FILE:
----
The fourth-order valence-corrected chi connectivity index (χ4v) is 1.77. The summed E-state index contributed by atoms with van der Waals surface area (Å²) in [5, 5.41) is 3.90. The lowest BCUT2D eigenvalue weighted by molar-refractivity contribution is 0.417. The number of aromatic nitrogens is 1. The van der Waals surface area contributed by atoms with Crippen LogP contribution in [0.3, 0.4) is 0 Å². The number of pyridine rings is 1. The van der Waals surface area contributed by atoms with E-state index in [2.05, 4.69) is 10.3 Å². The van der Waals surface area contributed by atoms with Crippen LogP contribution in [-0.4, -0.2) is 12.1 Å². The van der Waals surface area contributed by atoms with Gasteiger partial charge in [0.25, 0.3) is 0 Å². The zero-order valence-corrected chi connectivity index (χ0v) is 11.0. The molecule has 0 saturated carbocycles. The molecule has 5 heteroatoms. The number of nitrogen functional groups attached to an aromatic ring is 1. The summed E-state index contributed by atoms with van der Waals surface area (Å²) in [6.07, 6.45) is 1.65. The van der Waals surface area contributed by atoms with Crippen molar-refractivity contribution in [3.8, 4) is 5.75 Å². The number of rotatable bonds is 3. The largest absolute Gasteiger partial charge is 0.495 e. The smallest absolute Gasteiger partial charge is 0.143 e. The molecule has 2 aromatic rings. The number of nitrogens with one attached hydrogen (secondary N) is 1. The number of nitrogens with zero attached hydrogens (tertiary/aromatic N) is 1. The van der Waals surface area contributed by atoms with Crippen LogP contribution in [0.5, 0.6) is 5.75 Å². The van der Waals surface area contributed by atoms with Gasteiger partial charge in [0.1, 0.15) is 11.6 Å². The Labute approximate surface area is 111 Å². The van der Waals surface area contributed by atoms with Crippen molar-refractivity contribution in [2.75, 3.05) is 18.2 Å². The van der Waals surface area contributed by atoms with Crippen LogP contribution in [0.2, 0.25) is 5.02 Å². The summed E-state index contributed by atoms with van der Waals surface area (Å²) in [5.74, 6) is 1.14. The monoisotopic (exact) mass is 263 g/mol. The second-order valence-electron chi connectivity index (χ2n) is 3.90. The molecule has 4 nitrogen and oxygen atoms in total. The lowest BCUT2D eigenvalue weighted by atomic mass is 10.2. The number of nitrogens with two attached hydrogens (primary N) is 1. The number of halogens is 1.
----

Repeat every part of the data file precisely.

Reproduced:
The fourth-order valence-corrected chi connectivity index (χ4v) is 1.77. The summed E-state index contributed by atoms with van der Waals surface area (Å²) in [5, 5.41) is 3.90. The lowest BCUT2D eigenvalue weighted by molar-refractivity contribution is 0.417. The number of aromatic nitrogens is 1. The van der Waals surface area contributed by atoms with Crippen LogP contribution in [0.3, 0.4) is 0 Å². The number of pyridine rings is 1. The van der Waals surface area contributed by atoms with E-state index in [2.05, 4.69) is 10.3 Å². The van der Waals surface area contributed by atoms with Crippen LogP contribution in [-0.4, -0.2) is 12.1 Å². The van der Waals surface area contributed by atoms with Gasteiger partial charge in [0.25, 0.3) is 0 Å². The zero-order valence-corrected chi connectivity index (χ0v) is 11.0. The molecule has 0 saturated carbocycles. The molecule has 5 heteroatoms. The number of nitrogen functional groups attached to an aromatic ring is 1. The summed E-state index contributed by atoms with van der Waals surface area (Å²) in [6.07, 6.45) is 1.65. The van der Waals surface area contributed by atoms with Crippen molar-refractivity contribution in [3.8, 4) is 5.75 Å². The number of rotatable bonds is 3. The largest absolute Gasteiger partial charge is 0.495 e. The smallest absolute Gasteiger partial charge is 0.143 e. The molecule has 2 aromatic rings. The number of nitrogens with one attached hydrogen (secondary N) is 1. The number of nitrogens with zero attached hydrogens (tertiary/aromatic N) is 1. The van der Waals surface area contributed by atoms with Crippen LogP contribution in [0.5, 0.6) is 5.75 Å². The van der Waals surface area contributed by atoms with Gasteiger partial charge in [0.1, 0.15) is 11.6 Å². The Labute approximate surface area is 111 Å². The van der Waals surface area contributed by atoms with Crippen molar-refractivity contribution in [2.75, 3.05) is 18.2 Å². The van der Waals surface area contributed by atoms with Crippen LogP contribution in [0.2, 0.25) is 5.02 Å². The summed E-state index contributed by atoms with van der Waals surface area (Å²) in [5.74, 6) is 1.14. The monoisotopic (exact) mass is 263 g/mol. The second-order valence-electron chi connectivity index (χ2n) is 3.90. The molecule has 4 nitrogen and oxygen atoms in total. The lowest BCUT2D eigenvalue weighted by atomic mass is 10.2. The number of nitrogens with two attached hydrogens (primary N) is 1. The number of halogens is 1.